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REAL GHOST STORIES (Collected and Edited by William T. Stead) online for Halloween
During the last few years I have been urged by people in all parts of the world to re-issue some of the wonderful stories of genuine psychic experiences collected by my Father several years ago.
These stories were published by him in two volumes in 1891-92; the first, entitled _Real Ghost Stories_, created so much interest and brought in so large a number of other stories of genuine experiences that the first volume was soon followed by a second, entitled _More Ghost Stories_.
The contents of the two volumes, slightly curtailed, were, a few years later, brought out as one book; but the three volumes have long been out of print and are practically unknown to the present generation.
I remember when I was a child my Father read some of these stories aloud to us as he was making his collection; and I remember, too, how thrilled and awed we were, and how at times they brought a creepy feeling when at night I had to mount many flights of stairs to my bedroom at the top of the house.
Reading these stories again, after many years' study of the subject, I have realised what a wealth of interesting facts my Father had gathered together, and that not only the gathered facts, but his own contributions, his chapter on "The Ghost That Dwelleth in Each One of Us" and his comments on the stories, show what an insight he had into and what an understanding he had of this vast and wonderful subject.
I felt as I read that those who urged re-publication were right, that
if not a "classic," as some have called it, it at least merits
a place on the shelves of all who study psychic literature and are interested
I demurred long as to whether I should change the title. The word "Ghost" has to a great extent in modern times lost its true meaning to the majority and is generally associated in many minds with something uncanny--with haunted houses and weird apparitions filling with terror those who come into contact with them.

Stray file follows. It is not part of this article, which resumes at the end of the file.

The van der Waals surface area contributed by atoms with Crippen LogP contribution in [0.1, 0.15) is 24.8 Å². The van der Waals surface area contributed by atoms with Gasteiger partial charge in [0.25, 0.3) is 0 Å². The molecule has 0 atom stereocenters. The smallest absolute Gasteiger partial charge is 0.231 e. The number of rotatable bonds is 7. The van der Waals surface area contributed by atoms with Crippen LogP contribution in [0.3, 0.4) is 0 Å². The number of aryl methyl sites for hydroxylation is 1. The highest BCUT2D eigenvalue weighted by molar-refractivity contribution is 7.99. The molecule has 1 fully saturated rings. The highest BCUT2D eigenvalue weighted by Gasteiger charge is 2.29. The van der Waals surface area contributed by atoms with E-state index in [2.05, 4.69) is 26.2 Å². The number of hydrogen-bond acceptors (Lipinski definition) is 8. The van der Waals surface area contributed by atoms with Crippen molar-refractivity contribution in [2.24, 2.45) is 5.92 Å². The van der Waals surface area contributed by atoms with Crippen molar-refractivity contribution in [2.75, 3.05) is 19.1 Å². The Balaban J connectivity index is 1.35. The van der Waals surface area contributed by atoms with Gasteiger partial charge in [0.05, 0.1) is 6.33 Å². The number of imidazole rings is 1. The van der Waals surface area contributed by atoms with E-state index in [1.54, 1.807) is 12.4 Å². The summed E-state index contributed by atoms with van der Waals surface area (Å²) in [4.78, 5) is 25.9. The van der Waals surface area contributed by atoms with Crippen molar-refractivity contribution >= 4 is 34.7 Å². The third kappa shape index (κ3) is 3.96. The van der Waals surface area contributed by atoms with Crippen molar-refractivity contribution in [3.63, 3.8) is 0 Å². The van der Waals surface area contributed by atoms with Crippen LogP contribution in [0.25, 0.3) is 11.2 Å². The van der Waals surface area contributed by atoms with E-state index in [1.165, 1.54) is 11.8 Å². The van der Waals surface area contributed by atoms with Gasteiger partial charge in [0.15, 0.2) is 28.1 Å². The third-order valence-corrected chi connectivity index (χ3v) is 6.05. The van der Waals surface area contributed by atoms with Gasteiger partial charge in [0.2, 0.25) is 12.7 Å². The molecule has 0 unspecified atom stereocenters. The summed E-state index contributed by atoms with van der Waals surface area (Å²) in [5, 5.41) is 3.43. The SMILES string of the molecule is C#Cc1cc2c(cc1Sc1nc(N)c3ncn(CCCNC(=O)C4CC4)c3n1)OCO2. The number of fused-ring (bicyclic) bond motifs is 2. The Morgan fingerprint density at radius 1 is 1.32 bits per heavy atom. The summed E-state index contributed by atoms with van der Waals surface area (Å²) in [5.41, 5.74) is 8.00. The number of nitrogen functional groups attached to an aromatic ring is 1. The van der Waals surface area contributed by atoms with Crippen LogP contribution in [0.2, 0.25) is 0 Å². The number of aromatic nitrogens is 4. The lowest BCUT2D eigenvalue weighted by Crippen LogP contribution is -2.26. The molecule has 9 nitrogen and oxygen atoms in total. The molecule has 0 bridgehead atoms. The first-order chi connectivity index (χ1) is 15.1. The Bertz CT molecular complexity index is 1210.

"Stories from the Borderland," "Psychic Experiences," were among the titles which suggested themselves to me; but in the end I decided to keep the old title, and in so doing help to bring the word "ghost" back to its proper and true place and meaning.
"Ghost," according to the dictionary, means "the soul of man; the soul of a deceased person; the soul or spirit separate from the body; apparition, spectre, shadow":--it comprises, in fact, all we mean when we think or speak of "Spirit." We still say "The Holy Ghost" as naturally and as reverently as we say "The Holy Spirit." So for the sake of the word itself, and because it covers everything we speak of as Spirit to-day; these two considerations take away all reason why the word should not be used, and it gives me great pleasure in re-issuing these stories to carry on the title originally chosen by my Father.
There is a large collection of stories to be drawn upon, for besides
those given in the two volumes mentioned, many of equal interest and value
appeared in _Borderland_, a psychic quarterly edited and
If this first volume proves that those who advised me were right in thinking
that these experiences will be a valuable addition to psychic literature,
I propose to bring out two further volumes of stories from
In bringing this Introduction to a close I should like to quote what my Father wrote in his Preface to the last edition published by him, as it embodies what many people are realising to-day. To them, as to him, the reality of the "Invisibles" is no longer a speculation. Therefore I feel that these thoughts of his should have a place in this new edition of his collection of _Real Ghost Stories_.
"The reality," he wrote, "of the Invisibles has long since
ceased to be for me a matter of speculation. It is one of the things about
which I feel as certain as I do, for instance, of the existence of the
Estelle W. Stead